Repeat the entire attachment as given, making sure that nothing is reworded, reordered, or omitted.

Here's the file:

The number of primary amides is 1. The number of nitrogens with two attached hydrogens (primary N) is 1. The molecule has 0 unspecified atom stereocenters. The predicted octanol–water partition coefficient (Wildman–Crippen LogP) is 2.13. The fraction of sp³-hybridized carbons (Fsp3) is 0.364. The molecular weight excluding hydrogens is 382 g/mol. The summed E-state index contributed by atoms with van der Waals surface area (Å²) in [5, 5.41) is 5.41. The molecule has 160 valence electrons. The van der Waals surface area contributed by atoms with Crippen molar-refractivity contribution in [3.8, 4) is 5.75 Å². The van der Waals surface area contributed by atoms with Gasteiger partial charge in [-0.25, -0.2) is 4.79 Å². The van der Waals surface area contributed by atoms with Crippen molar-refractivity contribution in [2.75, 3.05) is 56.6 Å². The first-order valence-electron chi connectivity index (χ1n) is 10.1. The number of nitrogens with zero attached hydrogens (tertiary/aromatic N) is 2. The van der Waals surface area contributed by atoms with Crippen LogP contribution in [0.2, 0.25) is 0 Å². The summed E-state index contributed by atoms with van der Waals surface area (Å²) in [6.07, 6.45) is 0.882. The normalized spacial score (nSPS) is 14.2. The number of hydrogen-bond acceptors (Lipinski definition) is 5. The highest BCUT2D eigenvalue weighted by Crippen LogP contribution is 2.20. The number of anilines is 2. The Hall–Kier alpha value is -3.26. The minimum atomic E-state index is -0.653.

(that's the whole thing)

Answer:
The number of primary amides is 1. The number of nitrogens with two attached hydrogens (primary N) is 1. The molecule has 0 unspecified atom stereocenters. The predicted octanol–water partition coefficient (Wildman–Crippen LogP) is 2.13. The fraction of sp³-hybridized carbons (Fsp3) is 0.364. The molecular weight excluding hydrogens is 382 g/mol. The summed E-state index contributed by atoms with van der Waals surface area (Å²) in [5, 5.41) is 5.41. The molecule has 160 valence electrons. The van der Waals surface area contributed by atoms with Crippen molar-refractivity contribution in [3.8, 4) is 5.75 Å². The van der Waals surface area contributed by atoms with Gasteiger partial charge in [-0.25, -0.2) is 4.79 Å². The van der Waals surface area contributed by atoms with Crippen molar-refractivity contribution in [2.75, 3.05) is 56.6 Å². The first-order valence-electron chi connectivity index (χ1n) is 10.1. The number of nitrogens with zero attached hydrogens (tertiary/aromatic N) is 2. The van der Waals surface area contributed by atoms with Crippen LogP contribution in [0.2, 0.25) is 0 Å². The summed E-state index contributed by atoms with van der Waals surface area (Å²) in [6.07, 6.45) is 0.882. The normalized spacial score (nSPS) is 14.2. The number of hydrogen-bond acceptors (Lipinski definition) is 5. The highest BCUT2D eigenvalue weighted by Crippen LogP contribution is 2.20. The number of anilines is 2. The Hall–Kier alpha value is -3.26. The minimum atomic E-state index is -0.653.